If commentators are to be believed, this has been a defining week in the 'maturing' mobile games industry.
The sale of VR specialist Oculus to Facebook for $2 billion and King's debut on the New York Stock Exchange have both dominated headlines not just within the mobile media, but also within the mainstream press as well.
It almost makes this industry seem like a serious one. I mean, we're starting to pop up in The Times. Yes, the actual paper.
It's understandable why the moves both companies are making are drawing widescale audiences, too. Facebook's Oculus acquisition comes weeks after the social giant acquired the major mobile force that is WhatsApp.
King's roll out on the NYSE may not have been the smash hit the company would have hoped for, but that's only when judged by recent standards. The firm has been enjoying its time in the sun of late, with Candy Crush Saga having recently joined the especially exclusive $1 billion club.
Growing old disgracefully
And yet I wonder if the word "mature" - the word that all commentators and analysts love to use to describe the impact of such deals really applies to this industry.
Undoubtedly, compared to the dirge of much of the early 2000s, the industry's transformation from a loss-making console knock off factory into a multi billion dollar ecosystem of unique titles shows the industry has 'matured' in terms of growth.
If we're using business lexicon, then yes, mobile is now mature.
But if we're to look at the industry from an intellectual perspective, I'd argue that it is difficult to say that the word mature really applies. What can only be described as childish behaviour and wild, stabs in the dark remain commonplace in the world of mobile, and they sit awkwardly against our newfound 'maturity'.
Take the reaction to Oculus' sale to Facebook. Kickstarter funders have been quick to wail that "it isn't fair", branding the company a sell out' and trying to claim either financial benefit or moral authority over a company that they held a glorified pre-order for, and not any equity in.
Is the sale of Oculus fair to previous Kickstarter backers?
That's not even mentioning the farcical reaction from indie developers jumping ship from the platform without any knowledge of what is going to happen to Oculus, a move that I can only liken to the folk music fans who denied themselves the greatness of Bob Dylan because he started to use an electric guitar.
Let's get things straight: Oculus was always going to be sold, and there was absolutely no chance it was going to hit retail before an acquisition took place.
Its tour of industry and consumer events around the globe was designed to prove one thing to potential suitors and one thing only: the tech worked.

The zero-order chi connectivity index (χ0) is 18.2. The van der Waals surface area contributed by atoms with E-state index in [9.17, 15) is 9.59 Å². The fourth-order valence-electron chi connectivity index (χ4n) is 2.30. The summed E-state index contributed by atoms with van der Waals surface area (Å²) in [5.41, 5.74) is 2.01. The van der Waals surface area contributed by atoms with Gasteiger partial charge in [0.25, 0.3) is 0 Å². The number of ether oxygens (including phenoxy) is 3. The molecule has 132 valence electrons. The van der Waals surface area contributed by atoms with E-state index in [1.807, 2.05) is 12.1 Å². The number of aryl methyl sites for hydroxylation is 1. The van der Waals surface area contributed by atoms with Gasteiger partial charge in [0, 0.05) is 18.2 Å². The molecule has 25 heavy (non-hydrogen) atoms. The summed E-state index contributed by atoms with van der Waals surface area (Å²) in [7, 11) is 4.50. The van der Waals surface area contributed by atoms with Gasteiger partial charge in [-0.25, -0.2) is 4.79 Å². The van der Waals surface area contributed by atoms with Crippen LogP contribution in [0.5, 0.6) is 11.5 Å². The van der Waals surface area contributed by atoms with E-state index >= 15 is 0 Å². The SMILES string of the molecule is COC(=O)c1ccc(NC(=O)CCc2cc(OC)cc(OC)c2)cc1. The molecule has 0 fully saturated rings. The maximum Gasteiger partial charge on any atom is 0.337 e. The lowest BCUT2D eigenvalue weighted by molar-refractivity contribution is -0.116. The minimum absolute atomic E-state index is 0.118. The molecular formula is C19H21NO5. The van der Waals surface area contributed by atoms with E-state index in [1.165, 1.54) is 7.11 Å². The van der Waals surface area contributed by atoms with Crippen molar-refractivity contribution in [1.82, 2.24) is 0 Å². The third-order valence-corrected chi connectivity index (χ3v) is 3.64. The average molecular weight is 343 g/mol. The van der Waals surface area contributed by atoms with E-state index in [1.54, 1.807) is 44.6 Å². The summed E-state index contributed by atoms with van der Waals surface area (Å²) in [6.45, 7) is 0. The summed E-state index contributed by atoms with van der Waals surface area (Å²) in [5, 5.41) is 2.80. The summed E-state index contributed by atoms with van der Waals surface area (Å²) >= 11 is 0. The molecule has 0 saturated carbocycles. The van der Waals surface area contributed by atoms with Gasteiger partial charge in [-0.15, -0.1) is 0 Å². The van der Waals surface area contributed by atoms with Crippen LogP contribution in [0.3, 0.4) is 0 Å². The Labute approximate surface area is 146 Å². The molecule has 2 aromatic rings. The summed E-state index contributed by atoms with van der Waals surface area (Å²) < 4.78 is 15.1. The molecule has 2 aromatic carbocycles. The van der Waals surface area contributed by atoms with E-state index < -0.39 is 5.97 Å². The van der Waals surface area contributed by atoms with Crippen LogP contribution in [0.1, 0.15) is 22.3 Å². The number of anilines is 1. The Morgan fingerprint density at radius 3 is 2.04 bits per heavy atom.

Even King's IPO has, with the greatest of respect, been handled in an ever so slightly amateur manner.
The firm's (alleged) decision to pull out of listing prior to Christmas because it worried it would be seen as a one hit wonder by investors Candy Crush Saga branded too successful as a result only served to reinforce such a notion, not dispel it.
These two cases are far from the only evidence of mobile gaming's immature mindset.
The Flappy Bird debacle, both the unnecessary kicking of a simple but addictive game and the shameless cloning by unprincipled grifters after the event, has been ridiculous to observe.
Dev reaction to Flappy Bird's success did no-one any favours
The continued mud hurling from certain elements of the free to play fraternity and paid game advocates about which model is best is tiring.
And then there's the OS fanboy wars, a quagmire of intellectual tedium equivalent to the Western front circa 1916.
Cash for questions
So yes, mobile gaming is maturing as a market but it is not maturing in terms of thought leadership. Too many people are too willing to fight and scramble over issues rather than accepting the truth that, within any industry, a plurality of voices and ideas can co-exist happily together.
Not only does it help support more people to make a living and build the future of the industry, it offers a broader set of consumers what they want and to help them get hold of it.
Because, amidst this immaturity, mobile could be one of the most mature industries around due to its mass-market appeal. By capturing so many more players than a console could ever dream of, there is room for developers creating both blockbusters and those with revolutionary ideas that'll appeal to a niche audience.
The only thing holding them back is the aggressive, alpha male mindset of many in the industry who seek to dominate rather than build.
So the next time you read an article considering how the industry is 'maturing', think about whether it is simply meaning that it is making bigger piles of cash or is actually becoming a more thoughtful place to work.
For my money, it'd be helpful in the long run if mobile gaming could focus more on the latter.